Covid-19 deaths as Delta variant rage receives 700,000 in the US

It’s a milestone that by all accounts it won’t happen anytime soon.

The death toll from Covid-1 in the U.S. rose to 1,000,000,000 late Friday, more than Boston’s population. The last 100,000 deaths occurred when vaccines – which prevent mass deaths, hospitalization and serious illness – were available to any American over the age of 12.

This phase is extremely frustrating for doctors, public health officials, and the American public, who have seen a declining epidemic in early summer. Billions of Americans have refused to be vaccinated, causing the highly contagious delta type to erupt across the country, and the death toll could reach 600,000 to 700,000 in 3 1/2 months.

Florida suffered the most deaths of any state at the time, with the virus killing about 17,000 residents since mid-June. Texas was second with 13,000 deaths. Both states account for 15% of the country’s population, but more than 30% of the country’s deaths The country has crossed the 600,000 threshold.

Infectious disease epidemiologist Dr. Johns Hopkins Bloomberg School of Public Health. David Dowdy, who has analyzed publicly reported state data, said it was safe to say that at least 70,000 of the last 100,000 deaths occurred among people not vaccinated. And of those vaccinated who died of a breakthrough infection, most caught the virus from a person who was not infected, he said.

“If we had been more effective in our vaccinations, I would have been able to say that we could have prevented 0% of deaths,” Dowdy said from mid-June.

“It’s not just a number on the screen,” Dowdy said. “These are tragic stories of thousands of people whose families have lost someone who meant the world to them.”

Danny Baker is one of them.

Seed Holler, 28, of Riley, Kansas, contracted covid-19 in the summer, spent more than a month in hospital, and died Sept. 14. He is survived by his wife and a 7-month-old daughter.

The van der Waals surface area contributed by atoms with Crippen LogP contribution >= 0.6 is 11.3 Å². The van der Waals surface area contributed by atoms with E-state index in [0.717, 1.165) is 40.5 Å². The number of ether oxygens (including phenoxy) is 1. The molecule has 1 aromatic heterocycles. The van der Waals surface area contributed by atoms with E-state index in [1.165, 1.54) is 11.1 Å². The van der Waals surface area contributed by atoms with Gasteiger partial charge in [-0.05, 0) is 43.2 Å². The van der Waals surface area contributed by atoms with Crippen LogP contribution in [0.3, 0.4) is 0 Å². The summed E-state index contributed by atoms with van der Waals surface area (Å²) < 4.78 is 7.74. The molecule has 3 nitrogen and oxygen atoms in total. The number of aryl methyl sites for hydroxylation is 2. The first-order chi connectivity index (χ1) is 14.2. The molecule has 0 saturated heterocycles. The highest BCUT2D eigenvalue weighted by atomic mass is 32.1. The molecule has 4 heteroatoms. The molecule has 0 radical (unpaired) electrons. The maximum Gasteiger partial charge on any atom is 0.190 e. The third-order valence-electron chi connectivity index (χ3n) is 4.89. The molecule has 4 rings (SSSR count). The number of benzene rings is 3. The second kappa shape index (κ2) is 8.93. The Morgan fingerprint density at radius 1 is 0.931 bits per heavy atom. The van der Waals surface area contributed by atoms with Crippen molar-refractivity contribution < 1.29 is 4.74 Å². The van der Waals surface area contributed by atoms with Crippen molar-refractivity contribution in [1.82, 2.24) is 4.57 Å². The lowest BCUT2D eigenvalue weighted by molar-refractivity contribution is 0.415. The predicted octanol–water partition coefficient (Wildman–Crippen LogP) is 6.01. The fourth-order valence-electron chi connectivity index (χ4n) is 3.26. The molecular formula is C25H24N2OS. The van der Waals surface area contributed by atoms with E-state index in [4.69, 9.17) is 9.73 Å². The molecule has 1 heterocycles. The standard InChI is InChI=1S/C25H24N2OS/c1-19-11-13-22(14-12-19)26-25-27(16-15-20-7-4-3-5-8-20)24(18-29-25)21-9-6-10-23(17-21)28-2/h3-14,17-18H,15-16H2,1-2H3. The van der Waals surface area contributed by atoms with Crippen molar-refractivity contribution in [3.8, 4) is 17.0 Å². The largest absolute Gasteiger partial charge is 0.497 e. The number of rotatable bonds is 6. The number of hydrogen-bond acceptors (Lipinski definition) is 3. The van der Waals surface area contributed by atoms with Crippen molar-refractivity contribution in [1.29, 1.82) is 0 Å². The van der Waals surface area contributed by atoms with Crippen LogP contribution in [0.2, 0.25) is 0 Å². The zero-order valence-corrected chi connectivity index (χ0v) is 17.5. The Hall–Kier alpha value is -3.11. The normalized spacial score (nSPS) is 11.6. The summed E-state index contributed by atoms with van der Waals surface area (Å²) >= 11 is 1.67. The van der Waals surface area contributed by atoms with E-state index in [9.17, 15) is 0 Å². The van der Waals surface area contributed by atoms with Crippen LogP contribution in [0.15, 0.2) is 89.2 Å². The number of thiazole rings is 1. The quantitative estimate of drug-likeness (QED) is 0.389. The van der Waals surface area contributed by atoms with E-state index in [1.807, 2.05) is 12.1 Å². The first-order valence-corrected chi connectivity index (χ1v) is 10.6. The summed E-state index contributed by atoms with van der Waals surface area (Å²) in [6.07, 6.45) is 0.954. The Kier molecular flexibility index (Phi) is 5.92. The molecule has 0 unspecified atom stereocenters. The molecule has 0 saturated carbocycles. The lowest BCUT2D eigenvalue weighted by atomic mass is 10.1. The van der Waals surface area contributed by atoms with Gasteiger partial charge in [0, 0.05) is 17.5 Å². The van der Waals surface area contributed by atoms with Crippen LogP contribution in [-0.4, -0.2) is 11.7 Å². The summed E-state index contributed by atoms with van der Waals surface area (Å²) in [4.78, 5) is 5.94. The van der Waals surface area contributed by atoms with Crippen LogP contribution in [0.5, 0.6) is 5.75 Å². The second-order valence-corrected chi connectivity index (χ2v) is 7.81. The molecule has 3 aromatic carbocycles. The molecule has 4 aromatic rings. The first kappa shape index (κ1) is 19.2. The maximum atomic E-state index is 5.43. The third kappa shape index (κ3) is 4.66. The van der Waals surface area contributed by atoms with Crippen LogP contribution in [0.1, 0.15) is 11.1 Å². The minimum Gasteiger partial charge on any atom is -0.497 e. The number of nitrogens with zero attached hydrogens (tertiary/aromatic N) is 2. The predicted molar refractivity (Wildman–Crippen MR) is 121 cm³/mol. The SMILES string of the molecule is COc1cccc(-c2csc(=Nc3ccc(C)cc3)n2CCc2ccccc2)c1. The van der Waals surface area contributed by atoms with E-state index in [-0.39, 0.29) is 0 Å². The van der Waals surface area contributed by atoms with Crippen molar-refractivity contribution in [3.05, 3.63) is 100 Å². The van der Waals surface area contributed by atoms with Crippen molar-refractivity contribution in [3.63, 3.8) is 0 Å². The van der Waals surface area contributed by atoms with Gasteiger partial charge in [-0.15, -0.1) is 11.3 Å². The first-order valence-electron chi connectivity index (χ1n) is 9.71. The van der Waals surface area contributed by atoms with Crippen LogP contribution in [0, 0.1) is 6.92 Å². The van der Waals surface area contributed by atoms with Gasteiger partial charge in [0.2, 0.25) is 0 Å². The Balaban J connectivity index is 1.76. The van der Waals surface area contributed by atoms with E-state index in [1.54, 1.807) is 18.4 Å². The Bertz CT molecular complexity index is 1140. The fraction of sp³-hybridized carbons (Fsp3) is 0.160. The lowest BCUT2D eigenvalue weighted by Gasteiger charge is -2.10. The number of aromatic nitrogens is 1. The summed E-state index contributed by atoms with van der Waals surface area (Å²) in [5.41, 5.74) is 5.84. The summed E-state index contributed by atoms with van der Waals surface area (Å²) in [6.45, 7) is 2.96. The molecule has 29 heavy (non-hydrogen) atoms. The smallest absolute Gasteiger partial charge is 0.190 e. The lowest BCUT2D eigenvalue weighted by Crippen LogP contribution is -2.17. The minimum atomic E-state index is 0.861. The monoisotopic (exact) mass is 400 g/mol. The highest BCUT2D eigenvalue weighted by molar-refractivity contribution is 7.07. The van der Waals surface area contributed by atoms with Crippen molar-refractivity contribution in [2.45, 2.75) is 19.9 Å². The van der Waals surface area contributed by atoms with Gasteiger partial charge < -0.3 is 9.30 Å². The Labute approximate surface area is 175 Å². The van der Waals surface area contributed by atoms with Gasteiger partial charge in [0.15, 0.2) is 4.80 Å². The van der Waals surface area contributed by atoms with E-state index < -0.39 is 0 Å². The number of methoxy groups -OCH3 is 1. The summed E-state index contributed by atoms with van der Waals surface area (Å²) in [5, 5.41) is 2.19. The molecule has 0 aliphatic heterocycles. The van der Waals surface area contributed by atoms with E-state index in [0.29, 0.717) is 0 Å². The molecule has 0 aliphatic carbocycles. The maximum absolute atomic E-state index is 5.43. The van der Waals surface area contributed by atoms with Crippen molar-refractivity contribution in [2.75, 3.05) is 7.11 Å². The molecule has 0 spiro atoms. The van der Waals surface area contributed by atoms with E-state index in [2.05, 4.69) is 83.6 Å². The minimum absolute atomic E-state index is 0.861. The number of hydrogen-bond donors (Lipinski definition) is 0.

“It took an adult, a 28-year-old man, 6′2,300 pounds, and brought him down to nothing,” said his father, Jedi Baker, 56, of Milford, Kansas. “And so if young people think they’re still … protected by their youth and their strength, they’re not there anymore.”

In the early days of the epidemic, Danny Baker, who was a championship trap shooter in high school and loved hunting and fishing, insisted on being number one for vaccines, his mother recalled.

But as vaccinations opened up for his age group, the United States recommended stopping the use of the Johnson & Johnson vaccine to investigate reports of rare but potentially dangerous blood clots. The news frightened him, as information circulated online that the vaccine could harm fertility, although medical experts say No biological cause shots will affect fertility.

His wife was also breastfeeding, so he decided to stop. Health experts say that breastfeeding mothers should take this vaccine for their own protection and that it may provide some protection to their babies through the antibodies in breast milk.

His wife, Aubreya Baker, 27, a worker and maternity nurse, said there were “many misconceptions about the vaccine,” adding that her husband’s death had caused a Facebook page and at least 100 people to be vaccinated. “It’s not like we weren’t going to get it. We haven’t received it yet. ”